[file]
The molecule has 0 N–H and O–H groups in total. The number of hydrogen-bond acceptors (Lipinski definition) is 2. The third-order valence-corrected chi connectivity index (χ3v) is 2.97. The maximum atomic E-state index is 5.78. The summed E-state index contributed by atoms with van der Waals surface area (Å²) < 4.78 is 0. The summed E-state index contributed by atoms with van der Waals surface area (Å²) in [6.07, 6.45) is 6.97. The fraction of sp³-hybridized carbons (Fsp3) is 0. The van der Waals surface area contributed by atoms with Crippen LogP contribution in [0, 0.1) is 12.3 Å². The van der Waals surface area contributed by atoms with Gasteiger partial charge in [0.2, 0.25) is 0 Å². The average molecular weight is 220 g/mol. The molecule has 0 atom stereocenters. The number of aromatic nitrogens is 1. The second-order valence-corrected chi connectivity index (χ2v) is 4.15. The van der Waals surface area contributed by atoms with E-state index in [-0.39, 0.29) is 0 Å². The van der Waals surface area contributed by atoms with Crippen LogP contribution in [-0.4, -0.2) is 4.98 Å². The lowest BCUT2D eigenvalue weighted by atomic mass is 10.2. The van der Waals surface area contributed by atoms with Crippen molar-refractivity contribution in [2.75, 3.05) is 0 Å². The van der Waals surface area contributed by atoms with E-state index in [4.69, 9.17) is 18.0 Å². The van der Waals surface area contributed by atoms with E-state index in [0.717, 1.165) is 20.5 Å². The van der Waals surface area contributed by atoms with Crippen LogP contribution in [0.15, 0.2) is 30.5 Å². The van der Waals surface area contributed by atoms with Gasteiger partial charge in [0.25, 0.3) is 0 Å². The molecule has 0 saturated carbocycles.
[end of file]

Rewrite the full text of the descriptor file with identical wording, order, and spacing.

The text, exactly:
The molecule has 0 N–H and O–H groups in total. The number of hydrogen-bond acceptors (Lipinski definition) is 2. The third-order valence-corrected chi connectivity index (χ3v) is 2.97. The maximum atomic E-state index is 5.78. The summed E-state index contributed by atoms with van der Waals surface area (Å²) < 4.78 is 0. The summed E-state index contributed by atoms with van der Waals surface area (Å²) in [6.07, 6.45) is 6.97. The fraction of sp³-hybridized carbons (Fsp3) is 0. The van der Waals surface area contributed by atoms with Crippen LogP contribution in [0, 0.1) is 12.3 Å². The van der Waals surface area contributed by atoms with Gasteiger partial charge in [0.2, 0.25) is 0 Å². The average molecular weight is 220 g/mol. The molecule has 0 atom stereocenters. The number of aromatic nitrogens is 1. The second-order valence-corrected chi connectivity index (χ2v) is 4.15. The van der Waals surface area contributed by atoms with E-state index in [-0.39, 0.29) is 0 Å². The van der Waals surface area contributed by atoms with Crippen LogP contribution in [-0.4, -0.2) is 4.98 Å². The lowest BCUT2D eigenvalue weighted by atomic mass is 10.2. The van der Waals surface area contributed by atoms with Crippen molar-refractivity contribution in [2.75, 3.05) is 0 Å². The van der Waals surface area contributed by atoms with E-state index in [4.69, 9.17) is 18.0 Å². The van der Waals surface area contributed by atoms with E-state index in [0.717, 1.165) is 20.5 Å². The van der Waals surface area contributed by atoms with Crippen LogP contribution in [0.15, 0.2) is 30.5 Å². The van der Waals surface area contributed by atoms with Gasteiger partial charge in [0.25, 0.3) is 0 Å². The molecule has 0 saturated carbocycles.